Dan Armstrong has won several teaching and faculty excellence awards as well as the Eastern Analytical Award for Chromatography (1990), Great Britain's Martin Medal (1991) (named for Nobel laureate A.P.J. Martin), and the Isco Award for contributions to instrumentation for biochemical separations(1991), the Presidential Award for Research and Creativity (1993), the ACS Midwest Award in Chemistry (1993), the Perkin Elmer Award for Capillary Electrophoresis (1994), The R&D 100 Award for Inventions leading to a better world (1995), and was named a Fellow of the American Association of Pharmaceutical Scientists (1995). In 1996 he was given the Benedetti-Pichler Award in microchemistry; in 1997, the Karen Morehouse Award, in 1998 the ACS Helen M. Free Award, and in 1999 the ACS Award in Chromatography, in 1999 the Distinguish Scholar Award from Hope College/Park Davis, and in 2001 the Chicago Area Chromatography Discussion Group (CCDG) Merit Award.

Most recently, he was awarded the Weber Medal, and was made an honorary member of the Slovacae Pharmaceutical Society, for his contributions to the Pharmaceutical Sciences (2001). He is the Separations Editor for Analytical Chemistry and was the Editor of the international journal Chirality, a Section Editor for Amino Acids, and a member of the Editorial Board of many other journals. He was on the Instrumentation Advisory Board and Editorial Board of Analytical Chemistry. He is a member of the American Chemical Society, American Association for the Advancement of Science, Smithsonian Associate and Sigma XI. His current research involves chiral recognition, specific separation and detection of enantiomers, cyclodextrin chemistry, investigation of biologically active molecules, macrocyclic antibiotics, and high efficiency microbial analysis, and use of room temperature ionic liquids in chemical analysis and separation.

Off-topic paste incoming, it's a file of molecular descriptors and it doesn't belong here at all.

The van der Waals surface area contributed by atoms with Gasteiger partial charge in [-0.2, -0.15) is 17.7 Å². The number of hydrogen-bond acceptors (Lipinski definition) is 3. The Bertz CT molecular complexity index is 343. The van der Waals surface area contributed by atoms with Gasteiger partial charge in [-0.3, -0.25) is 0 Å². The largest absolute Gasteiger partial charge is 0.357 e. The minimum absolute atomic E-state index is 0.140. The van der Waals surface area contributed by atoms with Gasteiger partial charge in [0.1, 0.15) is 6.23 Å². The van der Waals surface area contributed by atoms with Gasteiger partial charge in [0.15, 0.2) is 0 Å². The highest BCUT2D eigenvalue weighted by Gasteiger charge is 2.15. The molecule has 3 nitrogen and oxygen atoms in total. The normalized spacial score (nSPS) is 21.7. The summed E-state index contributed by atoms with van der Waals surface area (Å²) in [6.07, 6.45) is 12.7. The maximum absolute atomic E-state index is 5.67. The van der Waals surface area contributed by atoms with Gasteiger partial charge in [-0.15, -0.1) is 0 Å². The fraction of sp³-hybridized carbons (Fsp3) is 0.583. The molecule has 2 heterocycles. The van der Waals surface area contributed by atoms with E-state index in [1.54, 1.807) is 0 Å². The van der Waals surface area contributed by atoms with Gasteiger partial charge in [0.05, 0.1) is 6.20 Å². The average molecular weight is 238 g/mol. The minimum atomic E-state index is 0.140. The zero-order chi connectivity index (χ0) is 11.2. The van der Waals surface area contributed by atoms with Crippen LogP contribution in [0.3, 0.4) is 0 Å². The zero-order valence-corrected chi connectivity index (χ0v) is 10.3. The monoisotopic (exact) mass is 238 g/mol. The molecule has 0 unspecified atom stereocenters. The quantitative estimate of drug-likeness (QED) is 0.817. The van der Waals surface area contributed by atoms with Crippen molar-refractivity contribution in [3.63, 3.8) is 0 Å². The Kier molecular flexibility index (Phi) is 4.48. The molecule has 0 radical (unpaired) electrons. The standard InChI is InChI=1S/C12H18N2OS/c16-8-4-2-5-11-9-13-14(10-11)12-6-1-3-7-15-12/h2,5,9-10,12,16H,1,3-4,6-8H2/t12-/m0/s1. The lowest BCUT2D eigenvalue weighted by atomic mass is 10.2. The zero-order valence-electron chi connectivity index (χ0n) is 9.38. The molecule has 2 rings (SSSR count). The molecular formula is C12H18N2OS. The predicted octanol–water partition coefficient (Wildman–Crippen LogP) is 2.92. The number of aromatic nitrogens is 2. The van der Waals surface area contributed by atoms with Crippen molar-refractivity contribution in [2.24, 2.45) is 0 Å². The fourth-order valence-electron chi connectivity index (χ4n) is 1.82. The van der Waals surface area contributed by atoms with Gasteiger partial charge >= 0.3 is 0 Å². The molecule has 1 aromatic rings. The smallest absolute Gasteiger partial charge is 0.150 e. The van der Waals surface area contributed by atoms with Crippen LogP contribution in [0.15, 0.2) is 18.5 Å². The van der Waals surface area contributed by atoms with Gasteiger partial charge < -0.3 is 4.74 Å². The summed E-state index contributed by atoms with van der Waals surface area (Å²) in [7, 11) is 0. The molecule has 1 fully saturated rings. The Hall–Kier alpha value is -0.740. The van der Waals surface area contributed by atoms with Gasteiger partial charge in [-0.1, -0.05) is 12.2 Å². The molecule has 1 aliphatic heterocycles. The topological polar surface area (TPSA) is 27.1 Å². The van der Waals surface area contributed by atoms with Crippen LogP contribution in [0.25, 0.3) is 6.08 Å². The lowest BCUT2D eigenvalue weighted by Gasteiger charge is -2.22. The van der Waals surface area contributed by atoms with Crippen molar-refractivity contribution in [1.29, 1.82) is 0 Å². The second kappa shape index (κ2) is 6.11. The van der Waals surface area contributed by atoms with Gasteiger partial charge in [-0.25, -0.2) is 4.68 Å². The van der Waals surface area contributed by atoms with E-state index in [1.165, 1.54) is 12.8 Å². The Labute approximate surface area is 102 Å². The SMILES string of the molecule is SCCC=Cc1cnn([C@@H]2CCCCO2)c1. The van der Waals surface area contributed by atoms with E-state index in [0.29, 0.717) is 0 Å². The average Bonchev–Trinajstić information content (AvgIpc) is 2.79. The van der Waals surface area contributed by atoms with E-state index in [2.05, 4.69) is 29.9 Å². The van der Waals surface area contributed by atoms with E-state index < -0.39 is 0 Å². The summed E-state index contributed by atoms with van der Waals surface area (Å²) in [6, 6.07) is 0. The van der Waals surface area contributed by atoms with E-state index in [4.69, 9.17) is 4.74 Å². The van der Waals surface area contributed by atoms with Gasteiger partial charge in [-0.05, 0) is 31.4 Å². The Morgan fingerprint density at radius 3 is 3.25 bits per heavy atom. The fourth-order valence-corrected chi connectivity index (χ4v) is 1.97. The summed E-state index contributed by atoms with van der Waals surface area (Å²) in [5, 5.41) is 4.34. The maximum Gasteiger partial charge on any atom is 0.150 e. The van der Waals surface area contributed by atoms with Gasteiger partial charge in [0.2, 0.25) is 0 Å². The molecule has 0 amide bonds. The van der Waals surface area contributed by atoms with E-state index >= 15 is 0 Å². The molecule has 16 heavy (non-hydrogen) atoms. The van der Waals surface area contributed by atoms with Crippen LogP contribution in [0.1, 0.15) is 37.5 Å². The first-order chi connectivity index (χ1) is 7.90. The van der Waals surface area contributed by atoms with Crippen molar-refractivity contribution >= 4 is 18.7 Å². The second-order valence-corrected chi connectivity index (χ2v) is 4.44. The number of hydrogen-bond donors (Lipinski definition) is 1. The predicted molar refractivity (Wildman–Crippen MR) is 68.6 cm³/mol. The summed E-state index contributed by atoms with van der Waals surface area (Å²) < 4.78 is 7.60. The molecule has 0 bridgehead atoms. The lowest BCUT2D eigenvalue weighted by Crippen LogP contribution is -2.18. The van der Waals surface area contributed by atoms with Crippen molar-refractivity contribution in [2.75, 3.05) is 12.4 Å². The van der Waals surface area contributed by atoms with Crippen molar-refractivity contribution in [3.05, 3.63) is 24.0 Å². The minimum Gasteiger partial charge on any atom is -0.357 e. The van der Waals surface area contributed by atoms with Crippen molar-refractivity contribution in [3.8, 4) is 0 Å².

A meeting of the Chicago Section JOB CLUB will be held at Steven's at 5 PM.   The JOB CLUB provides a continuing opportunity for unemployed members of the Section to meet one another, share their experiences and develop a network that may help in identifying employment opportunities.   Bring plenty of resumes and business cards to distribute to your colleagues, and to be prepared to talk about what sort of position you are seeking.   Employers will be asked to come with descriptions of positions that they are looking to fill.   Bob Shone, Chair of Chicago ACS Employment Committee, will give a 15 minute talk on "Tools and Strategies for the Job Hunt".

Should you wish to attend the Section meeting following the JOB CLUB, the fee for unemployed members is only $13.50 and you can continue your networking activities over dinner.

Topical Group Presentation

"On-Line and Reference Sources of Chemical Safety Information"
Dr. Kenneth P. Fivizzani, ONDEO-Nalco

Topical Group Meeting: 5:30 PM - 6:30 PM
Social Hour: 6:00 PM - 7:00 PM

Dinner: 7:00 PM
Meeting: 8:00 PM

Cost:  $27.00 for members of ACS/ $29.00 for non-members/ $13.50 for students & unemployed members

Reservations:   (847)647-8405   
                    by noon, Tuesday, Jan 21

Please honor your reservations. We must pay for all dinners ordered. No-shows will be billed.
Map and Directions:
From Downtown Chicago:

Take Eisenhower Expressway (290) west to York Road. Turn right on York Road (south) to Steven's, which is on the right side of street, at Lake Street.

From the North or South:

Take 294 to 290 West Rockford. Exit York Road and turn right (south). Proceed to Steven's.

Parking:   Free


  • clam chowder
  • tossed salad with choice of three dressings
  • beef filet brochette
  • wild rice
  • fresh vegetables
  • butter pecan ice cream
  • beverage
  • Also available are a fish entrée (Tilapia Piccata) or vegetarian entrée (Portabella Mushroom) upon request at the time of reservation.

Updated 1/5/03